The current DC Comics lineup features multiple books centered on morally dubious lead characters, and that was the basis of the "New DC Universe: The Bad Guys Panel: Are You Ready?" panel early Friday evening at Comic-Con International> in San Diego. On the panel: "Harley Quinn" co-writers Amanda Conner and Jimmy Palmiotti, "New Suicide Squad" writer Sean Ryan, "Lobo" writer Cullen Bunn and "Injustice: Year Four" writer Brian Buccellato.
The panel started with talk of "Hew Suicide Squad," and the recent addition of Reverse-Flash to the cast. Ryan spoke of "New Suicide Squad" #11, which he described as a "big action issue" dealing with the team taking on a refinery with an unconventional goal. "They're trying to refine Lazarus Pit fluid," Ryan said.
Turning to "Injustice: Year Four" #6, out on July 22 Buccellato said that Sinestro's appearance will have significant consequences. "All bets are off," Buccellato said.
Bunn talked the recently released "Lobo" #8, which he described thusly: "I wanted to write a story where Lobo ripped one guy's head off and beat another guy to death with it."
Discussing the currently unfolding "Harley Quinn and Power Girl" miniseries, Conner recapped the premise of the comic depicting a missing two weeks' worth of adventures that happened between panels in the main "Harley Quinn" series. In the mini, Harley will try to convince Power Girl that they're a superhero duo -- "Frankly, Harley is a frustrated superhero."
Panel moderator Jason Inman, of video series "DC All Access," asked who is the Harley Quinn and who is the Power Girl in Conner and Palmiotti's relationship. "I got to say, I think you're the Power Girl," Conner said to Palmiotti.
First fan question -- will the Gang of Harleys stick around? Conner said they likely will, as long as series artist Chad Hardin won't be driven too crazy by drawing so many characters.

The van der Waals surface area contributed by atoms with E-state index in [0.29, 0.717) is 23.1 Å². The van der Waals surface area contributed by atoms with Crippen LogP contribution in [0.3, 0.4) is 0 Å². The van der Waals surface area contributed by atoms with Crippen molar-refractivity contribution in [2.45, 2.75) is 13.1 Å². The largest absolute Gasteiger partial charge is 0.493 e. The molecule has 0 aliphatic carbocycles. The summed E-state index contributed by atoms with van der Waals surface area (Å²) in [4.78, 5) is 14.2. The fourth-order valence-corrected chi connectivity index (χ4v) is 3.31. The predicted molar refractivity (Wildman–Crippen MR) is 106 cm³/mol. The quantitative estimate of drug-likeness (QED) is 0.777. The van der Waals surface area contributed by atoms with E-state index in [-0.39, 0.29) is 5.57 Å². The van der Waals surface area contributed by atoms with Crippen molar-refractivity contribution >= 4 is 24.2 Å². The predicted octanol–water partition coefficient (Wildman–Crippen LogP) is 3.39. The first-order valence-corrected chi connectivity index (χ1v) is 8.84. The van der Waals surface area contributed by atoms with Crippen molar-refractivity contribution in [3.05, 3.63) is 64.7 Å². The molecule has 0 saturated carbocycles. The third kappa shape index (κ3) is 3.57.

Inman asked Buccellato what it's like to write the Batman of the main continuity in "Detective Comics," and an alternate take in "Injustice." "In Batman's case, I don't think he's much different in either universe," Buccellato said. "Superman is the really different character."
Conner explained Power Girl's origin to a fan, and the differences between Power Girl and Supergirl. "She looks exactly the same," Conner said. "Except... grown up."
An audience member asked the panel for some of the favorite characters they've written. Bunn picked Sinestro. "There's a joy in writing a really arrogant, really smug character. He's a villain, but he thinks he's doing the right thing."
"I loved writing Jonah Hex," Palmiotti said. "That was a fun one."
A fan asked the panel for their picks for underrated characters. "I think Eclipso's pretty awesome," Bunn said.
Next question: Who do you enjoy writing more, heroes or villains? "I think villains are more fun for me," Bunn said. "A villain can still surprise you. You don't have that assurance of how they're going to behave. With Sinestro, I have to remember he can't ever be too likeable."
"It's maybe a little more difficult to write villains, but I think it's more rewarding," Ryan said. "You know that motivation. With villains, you're not exactly sure what they're going to do, or why they're doing it."
Towards the end of the session, a fan asked if writing Suicide Squad was more rewarding with better-known villains, or more obscure ones that may be expendable. Ryan chose the former. "I know part of 'Suicide Squad' is people dying all the time, but at that point, you're not really getting invested in anyone," Ryan said.